Sunday, October 16, 2011
Condensed matter systems are complicated systems because they are ensemble of atoms and molecules held tight by inter-atomic and inter-molecular forces. The forces arise as a result of various interactions - interactions between electrons in neighboring atoms, dipole interactions, overlap of the wave functions, etc. A condensed matter system may also have defects and dislocations of various kinds. Therefore, studying the properties of condensed matter systems like a chunk of gold or a cup of water is not an easy subject.
Because of the discovery of new ideas and a rapid development of technology, there are a lot of new methods developed to study condensed matter systems. One such way is simulating condensed matter using an optical lattice. An optical lattice is a 'light crystal' formed by interfering laser light waves traveling in opposite directions. A pair of counter-propagating laser light waves form a standing wave - a wave with intensity maxima and minima at regular spatial intervals. This is a one dimensional optical lattice. Two orthogonal pairs of lasers form a sheet of optical lattice - a two dimensional structure. If three pairs of counter-propagating lasers along X-, Y- , and Z- directions interfere each other, they form a structure which is called a three dimensional optical lattice.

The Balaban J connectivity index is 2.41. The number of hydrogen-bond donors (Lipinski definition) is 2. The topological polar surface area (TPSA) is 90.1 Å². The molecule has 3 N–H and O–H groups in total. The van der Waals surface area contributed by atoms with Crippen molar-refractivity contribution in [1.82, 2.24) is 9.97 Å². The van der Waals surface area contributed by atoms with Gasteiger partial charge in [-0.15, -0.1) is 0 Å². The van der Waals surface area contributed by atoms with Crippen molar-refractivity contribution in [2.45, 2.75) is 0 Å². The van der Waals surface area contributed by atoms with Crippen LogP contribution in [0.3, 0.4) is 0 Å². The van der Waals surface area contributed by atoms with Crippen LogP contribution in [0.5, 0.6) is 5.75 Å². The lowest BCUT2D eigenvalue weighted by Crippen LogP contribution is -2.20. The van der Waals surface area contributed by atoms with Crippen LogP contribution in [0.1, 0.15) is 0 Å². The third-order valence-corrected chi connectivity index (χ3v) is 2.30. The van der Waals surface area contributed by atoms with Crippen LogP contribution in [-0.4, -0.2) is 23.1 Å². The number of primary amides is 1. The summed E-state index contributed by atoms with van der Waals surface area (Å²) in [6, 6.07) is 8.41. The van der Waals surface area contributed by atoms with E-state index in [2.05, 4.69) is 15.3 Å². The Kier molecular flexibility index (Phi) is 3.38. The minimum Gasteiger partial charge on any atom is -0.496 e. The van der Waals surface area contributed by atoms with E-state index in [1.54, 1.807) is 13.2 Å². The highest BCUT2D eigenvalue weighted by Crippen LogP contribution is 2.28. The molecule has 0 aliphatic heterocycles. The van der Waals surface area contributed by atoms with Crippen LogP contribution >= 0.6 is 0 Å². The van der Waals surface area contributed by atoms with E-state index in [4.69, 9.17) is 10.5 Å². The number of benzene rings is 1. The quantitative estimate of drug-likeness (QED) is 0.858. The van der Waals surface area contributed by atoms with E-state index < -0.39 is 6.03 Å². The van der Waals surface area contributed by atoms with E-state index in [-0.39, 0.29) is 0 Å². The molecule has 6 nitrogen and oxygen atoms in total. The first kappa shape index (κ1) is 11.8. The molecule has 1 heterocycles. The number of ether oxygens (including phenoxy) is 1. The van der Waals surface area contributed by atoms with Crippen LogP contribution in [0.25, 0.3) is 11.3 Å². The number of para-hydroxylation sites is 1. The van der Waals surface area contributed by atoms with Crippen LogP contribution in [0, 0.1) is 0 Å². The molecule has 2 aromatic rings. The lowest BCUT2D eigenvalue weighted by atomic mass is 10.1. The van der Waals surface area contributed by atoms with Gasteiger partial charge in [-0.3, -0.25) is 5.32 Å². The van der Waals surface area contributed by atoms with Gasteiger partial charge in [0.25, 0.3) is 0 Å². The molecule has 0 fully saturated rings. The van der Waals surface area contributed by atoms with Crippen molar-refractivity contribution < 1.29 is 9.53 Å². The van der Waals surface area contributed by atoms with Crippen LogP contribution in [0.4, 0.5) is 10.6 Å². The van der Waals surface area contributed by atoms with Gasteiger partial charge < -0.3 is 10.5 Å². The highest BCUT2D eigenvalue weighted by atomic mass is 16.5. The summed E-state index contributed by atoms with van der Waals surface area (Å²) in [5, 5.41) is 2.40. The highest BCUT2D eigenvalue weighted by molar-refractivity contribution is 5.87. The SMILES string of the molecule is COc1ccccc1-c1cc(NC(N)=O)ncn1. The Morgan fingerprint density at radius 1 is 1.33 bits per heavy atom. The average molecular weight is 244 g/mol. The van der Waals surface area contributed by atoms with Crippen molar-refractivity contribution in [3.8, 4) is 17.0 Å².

An optical lattice can be controlled as you wish, by varying the wavelength of the component lasers. What is an optical lattice good for? An optical lattice is a clean system - free of defects. It is tunable, controllable and easily manipulated as desired and required. An optical lattice can simulate a condensed matter system. How? In an optical lattice, there are arrays of regularly spaced sites of low potential which can be filled with atom(s). One can fill with similar or dissimilar atoms in the sites. Therefore, the optical lattice with atoms sitting in the potential minima simulates condensed matter systems.
A condensed matter system as it stands is 'GOD-MADE', and so it can not be manipulated easily. For example, you can not change the lattice constant or the coupling strength in a block of silver. Therefore, a system which may represent widely distributed condensed matter systems - ranging from a water molecule to the complex structure like a human brain is extremely important to understand the properties of the condensed matter, and ultimately the Universe !
Note: This posting is in progress. Your comments are highly appreciated !